Great Wall Motor Co, China’s largest sport utility vehicle producer, announced Wednesday that its first-half profit will jump 30.29 percent year-on-year.
Unaudited net profits in the months leading up to June hit 2.36 billion yuan ($374.6 million), compared with 1.81 billion yuan during the same period last year, according to a report posted on the Shanghai Stock Exchange’s website.
Brilliance Automotive, BMW’s Chinese partner, reported full-year profit rose 43 percent after demand for luxury vehicles outpaced deliveries in the country’s overall automobile market. Brilliance also has a minibus joint venture with Toyota, and they sell their own cars under the ‘Brilliance‘-brand.
Brilliance’s net income rose to 1.81 billion yuan ($285 million) last year, the company said in a statement to the Hong Kong stock exchange on Friday. That matched the 1.81 billion yuan average of 14 analyst estimates compiled by Bloomberg. Sales fell 28 percent to 6.44 billion yuan.
Top Chinese automaker SAIC Motor Corp reported a 67 percent surge in quarterly earnings on Thursday, citing solid demand for German and US cars made at its Shanghai ventures as well as a $4.4 billion asset purchase from its state parent.
From October to December, SAIC’s net profit came to 6.93 billion yuan, up from 4.15 billion a year earlier and slightly higher than a consensus forecast of 6.72 billion from 14 analysts polled by Thomson One.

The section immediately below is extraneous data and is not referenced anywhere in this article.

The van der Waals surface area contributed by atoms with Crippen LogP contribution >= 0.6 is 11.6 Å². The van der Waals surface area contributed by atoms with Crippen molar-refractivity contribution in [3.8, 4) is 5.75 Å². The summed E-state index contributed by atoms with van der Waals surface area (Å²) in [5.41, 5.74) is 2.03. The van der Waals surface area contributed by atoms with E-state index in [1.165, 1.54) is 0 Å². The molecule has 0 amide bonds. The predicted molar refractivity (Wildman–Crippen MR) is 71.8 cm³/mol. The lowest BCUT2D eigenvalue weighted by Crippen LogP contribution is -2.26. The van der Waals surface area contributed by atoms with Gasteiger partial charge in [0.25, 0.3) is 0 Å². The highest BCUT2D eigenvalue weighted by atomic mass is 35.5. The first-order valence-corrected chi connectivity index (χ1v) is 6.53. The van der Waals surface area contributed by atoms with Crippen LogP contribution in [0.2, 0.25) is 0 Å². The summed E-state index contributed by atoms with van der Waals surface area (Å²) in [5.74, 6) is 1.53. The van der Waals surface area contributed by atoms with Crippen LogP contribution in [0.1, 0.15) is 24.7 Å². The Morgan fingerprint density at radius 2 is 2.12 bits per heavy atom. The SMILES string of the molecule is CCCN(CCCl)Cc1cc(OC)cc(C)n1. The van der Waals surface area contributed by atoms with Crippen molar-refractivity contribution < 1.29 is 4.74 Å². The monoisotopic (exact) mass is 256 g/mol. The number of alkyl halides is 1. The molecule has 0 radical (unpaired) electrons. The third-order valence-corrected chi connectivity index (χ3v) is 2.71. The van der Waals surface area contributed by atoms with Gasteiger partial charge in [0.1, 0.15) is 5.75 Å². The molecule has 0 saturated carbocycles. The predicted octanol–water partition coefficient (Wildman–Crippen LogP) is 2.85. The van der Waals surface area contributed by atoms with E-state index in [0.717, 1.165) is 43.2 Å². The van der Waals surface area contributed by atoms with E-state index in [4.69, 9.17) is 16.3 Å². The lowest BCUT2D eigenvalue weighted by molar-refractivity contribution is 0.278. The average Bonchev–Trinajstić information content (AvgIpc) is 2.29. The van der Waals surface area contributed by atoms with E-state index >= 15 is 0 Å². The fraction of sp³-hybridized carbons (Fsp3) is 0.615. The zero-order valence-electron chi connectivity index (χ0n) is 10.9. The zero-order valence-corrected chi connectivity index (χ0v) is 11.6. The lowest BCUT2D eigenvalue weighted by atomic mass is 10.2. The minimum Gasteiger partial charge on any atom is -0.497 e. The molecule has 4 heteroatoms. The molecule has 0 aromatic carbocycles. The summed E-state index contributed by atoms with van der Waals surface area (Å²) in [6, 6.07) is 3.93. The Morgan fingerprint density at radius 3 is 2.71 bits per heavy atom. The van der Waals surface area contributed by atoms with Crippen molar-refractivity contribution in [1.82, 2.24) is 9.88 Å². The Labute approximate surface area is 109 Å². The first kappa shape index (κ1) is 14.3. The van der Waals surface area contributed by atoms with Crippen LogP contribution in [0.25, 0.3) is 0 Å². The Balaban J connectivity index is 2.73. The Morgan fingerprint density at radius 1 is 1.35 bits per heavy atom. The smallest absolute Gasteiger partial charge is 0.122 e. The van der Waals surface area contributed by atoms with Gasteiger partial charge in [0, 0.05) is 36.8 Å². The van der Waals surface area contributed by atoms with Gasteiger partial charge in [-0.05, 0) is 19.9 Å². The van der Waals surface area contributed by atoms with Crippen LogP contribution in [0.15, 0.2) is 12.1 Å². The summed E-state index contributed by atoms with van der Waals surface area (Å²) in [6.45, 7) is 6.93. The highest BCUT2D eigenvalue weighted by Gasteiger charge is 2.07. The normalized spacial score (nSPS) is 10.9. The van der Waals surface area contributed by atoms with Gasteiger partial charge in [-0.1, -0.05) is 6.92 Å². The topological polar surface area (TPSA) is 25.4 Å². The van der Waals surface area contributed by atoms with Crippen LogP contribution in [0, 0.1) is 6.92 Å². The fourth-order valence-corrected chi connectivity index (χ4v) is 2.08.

Chinese automaker Dongfeng Motor Group reported Tuesday its 2011 net profit fell 4.6 percent, due to lower prices and an overall slowdown in the world’s biggest automobile market. Net profit was at 10.48 billion yuan ($1.66 billion), down from 10.98 billion yuan from 2010, the firm said in a filing to the Hong Kong stock exchange where it is listed.
BYD, he Chinese carmaker partly owned by Warren Buffett’s Berkshire Hathaway Inc., fell to a two-month low in Hong Kong trading on Tuesday after the company forecast first-quarter profit may slump as much as 95 percent.
BYD fell by as much as 11 percent, the biggest intraday decline since Sept. 26, before closing 4.8 percent lower at HK$19.94 yuan in Hong Kong. The company’s Shenzhen-traded shares gained 1.8 percent, reversing a 3.9 percent decline.
Geely Automobile Holdings Ltd., whose parent owns Volvo cars, posted a 13 percent gain in 2011 profit on Chinese demand for new vehicles.
Net income rose to 1.54 billion yuan ($244 million), or 0.19 yuan a share, from 1.37 billion yuan, or 0.17 yuan, a year earlier, Geely said in a statement to the Hong Kong stock exchange yesterday. That beat the 1.47 billion yuan average of 21 analyst estimates compiled by Bloomberg.
Chinese car maker BYD Co Ltd said on Tuesday that its net profit in 2011 fell by 44 percent from a year earlier due to fierce competition in the world’s largest auto market and a sharp fall in photovoltaic product prices.
Backed by U.S. billionaire Warren Buffett, BYD posted net profit of 1.4 billion yuan ($222 million) last year, down from 2.52 billion yuan in 2010, it said in a preliminary results statement filed to the Shenzhen stock exchange. Read more »
BMW expects economic conditions to remain volatile until at least 2015 but reassured investors that it had made contingency plans and would react quickly in the unlikely event that the global economy fell back into recession.
The maker of BMW, Mini and Rolls-Royce cars reaffirmed its 2011 and 2012 targets and beat consensus profit forecasts in the third quarter thanks to continued strong demand in China and brisk sales of its 5 Series saloon and X3 sports utility vehicles.